The two sisters of Lazarus in the New Testament play a bigger role in the overall story than they’re usually given credit for. You often have to piece it together from the four different Gospels.
- Mary anoints Jesus with costly oil.
- In one version, she’s identified as a harlot (prostitute).
- So what does that make her sister? And why are they single rather than married? (Take that as a clue.)
- Considering her aforesaid status, as well as the expectation that women not be present alone with unrelated males, see how much scandal that element adds to her going in to listen to the guys rather than help prepare dinner. (Yes, it’s still an affront to social customs, only more.)
- Martha gets slighted for feeling a responsibility for feeding their guests, but she does openly rebuke Jesus earlier for his failure to come to the aid of his (presumably close) friend or relative. That is, don’t see her as some shy feminine type.
- Mary can’t keep a secret. She blabs, and that’s why everybody and his cousin shows up on the streets of Jerusalem for Palm Sunday a few days later.
- By the way, don’t get this Mary confused with Mary Magdalene as a prostitute. No suggestion there, despite widespread assumptions. No, the Magdalene maybe had only mental problems, as far as Scripture reports, nothing of a salacious nature.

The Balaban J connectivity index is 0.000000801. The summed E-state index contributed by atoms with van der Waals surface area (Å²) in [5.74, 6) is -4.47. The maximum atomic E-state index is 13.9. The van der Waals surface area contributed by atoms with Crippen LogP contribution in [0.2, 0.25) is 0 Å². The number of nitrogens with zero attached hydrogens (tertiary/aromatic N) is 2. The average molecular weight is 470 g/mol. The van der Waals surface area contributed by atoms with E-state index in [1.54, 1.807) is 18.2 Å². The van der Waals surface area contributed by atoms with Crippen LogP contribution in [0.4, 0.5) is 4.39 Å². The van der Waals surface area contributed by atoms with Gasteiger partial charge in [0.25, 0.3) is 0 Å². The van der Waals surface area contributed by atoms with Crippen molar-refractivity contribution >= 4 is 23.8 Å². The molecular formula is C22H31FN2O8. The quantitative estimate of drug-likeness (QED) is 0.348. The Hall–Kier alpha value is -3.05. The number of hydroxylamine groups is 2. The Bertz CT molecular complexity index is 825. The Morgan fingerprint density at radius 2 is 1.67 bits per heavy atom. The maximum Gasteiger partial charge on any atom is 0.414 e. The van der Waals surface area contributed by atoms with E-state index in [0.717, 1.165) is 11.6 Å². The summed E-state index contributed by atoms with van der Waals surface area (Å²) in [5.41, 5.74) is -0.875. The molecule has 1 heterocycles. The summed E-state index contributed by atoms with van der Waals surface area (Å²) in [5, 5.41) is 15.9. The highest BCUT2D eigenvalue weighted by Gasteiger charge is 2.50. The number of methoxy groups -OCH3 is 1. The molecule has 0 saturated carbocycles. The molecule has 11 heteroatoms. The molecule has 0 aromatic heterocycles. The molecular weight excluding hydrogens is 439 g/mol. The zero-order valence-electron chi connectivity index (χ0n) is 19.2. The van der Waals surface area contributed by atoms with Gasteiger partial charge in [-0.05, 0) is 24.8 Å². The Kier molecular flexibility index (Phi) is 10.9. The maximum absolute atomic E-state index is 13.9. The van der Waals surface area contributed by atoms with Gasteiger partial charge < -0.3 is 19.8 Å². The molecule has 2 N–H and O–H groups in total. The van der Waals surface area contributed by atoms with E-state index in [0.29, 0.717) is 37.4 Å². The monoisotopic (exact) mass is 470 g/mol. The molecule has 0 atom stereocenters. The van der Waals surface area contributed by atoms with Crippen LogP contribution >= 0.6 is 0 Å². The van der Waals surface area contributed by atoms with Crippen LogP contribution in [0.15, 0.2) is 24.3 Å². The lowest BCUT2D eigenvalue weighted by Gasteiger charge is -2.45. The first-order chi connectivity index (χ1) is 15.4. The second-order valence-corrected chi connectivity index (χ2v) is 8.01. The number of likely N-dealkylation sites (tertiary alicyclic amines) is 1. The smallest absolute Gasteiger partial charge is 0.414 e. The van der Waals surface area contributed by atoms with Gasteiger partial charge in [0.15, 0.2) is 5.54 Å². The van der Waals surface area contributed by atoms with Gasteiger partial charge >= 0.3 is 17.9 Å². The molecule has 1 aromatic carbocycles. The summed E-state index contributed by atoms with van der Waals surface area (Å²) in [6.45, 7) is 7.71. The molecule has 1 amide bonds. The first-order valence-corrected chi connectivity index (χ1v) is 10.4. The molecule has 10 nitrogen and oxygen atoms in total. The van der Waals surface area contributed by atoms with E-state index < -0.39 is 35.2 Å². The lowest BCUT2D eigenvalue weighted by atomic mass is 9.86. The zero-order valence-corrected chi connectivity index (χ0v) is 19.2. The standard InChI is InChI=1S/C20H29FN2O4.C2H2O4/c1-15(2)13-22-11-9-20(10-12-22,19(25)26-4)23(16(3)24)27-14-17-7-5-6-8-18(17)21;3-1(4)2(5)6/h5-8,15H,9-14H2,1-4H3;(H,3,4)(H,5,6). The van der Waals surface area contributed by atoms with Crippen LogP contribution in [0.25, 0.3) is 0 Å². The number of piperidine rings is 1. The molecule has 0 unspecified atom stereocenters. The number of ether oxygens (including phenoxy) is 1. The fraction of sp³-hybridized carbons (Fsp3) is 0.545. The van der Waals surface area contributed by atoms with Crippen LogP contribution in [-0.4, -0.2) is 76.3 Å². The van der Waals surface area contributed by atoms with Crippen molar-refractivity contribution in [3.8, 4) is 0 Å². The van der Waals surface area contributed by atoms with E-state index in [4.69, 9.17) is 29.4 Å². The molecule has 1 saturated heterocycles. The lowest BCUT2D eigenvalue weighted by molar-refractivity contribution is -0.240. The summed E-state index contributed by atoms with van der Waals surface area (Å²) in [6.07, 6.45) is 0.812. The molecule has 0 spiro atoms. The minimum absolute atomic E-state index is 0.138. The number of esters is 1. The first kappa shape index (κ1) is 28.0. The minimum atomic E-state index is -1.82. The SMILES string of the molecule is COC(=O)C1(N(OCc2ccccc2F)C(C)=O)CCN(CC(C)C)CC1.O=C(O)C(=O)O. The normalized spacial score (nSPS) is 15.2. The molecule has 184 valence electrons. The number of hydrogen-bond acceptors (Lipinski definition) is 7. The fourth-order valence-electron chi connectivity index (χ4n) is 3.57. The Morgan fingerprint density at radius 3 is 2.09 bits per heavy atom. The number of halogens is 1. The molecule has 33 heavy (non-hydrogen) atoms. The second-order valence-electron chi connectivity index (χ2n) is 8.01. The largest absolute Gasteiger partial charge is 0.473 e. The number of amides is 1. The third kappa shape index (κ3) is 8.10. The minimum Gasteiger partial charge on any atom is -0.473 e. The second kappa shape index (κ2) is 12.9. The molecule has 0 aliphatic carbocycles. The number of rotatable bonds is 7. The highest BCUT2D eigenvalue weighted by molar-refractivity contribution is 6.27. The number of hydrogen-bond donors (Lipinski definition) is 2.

- Although Jesus revives Lazarus from the stinky dead, the religious authorities come back and kill the girls’ brother a second time. Is this some kind of bad joke?
- Bethel, where they live, has always had a rap as a disreputable neighborhood. FYI.
- The Hymn of Kasianna, in the Eastern Orthodox Passion Week services, is no doubt the most erotic piece of Christian liturgy ever. Look for it at the end of Tuesday evening’s or Wednesday morning’s service, the only time in the year it is chanted. It voices Mary’s deep gratitude for redemption and salvation despite everything.
Now, do these considerations add or detract from your estimation of these two saints?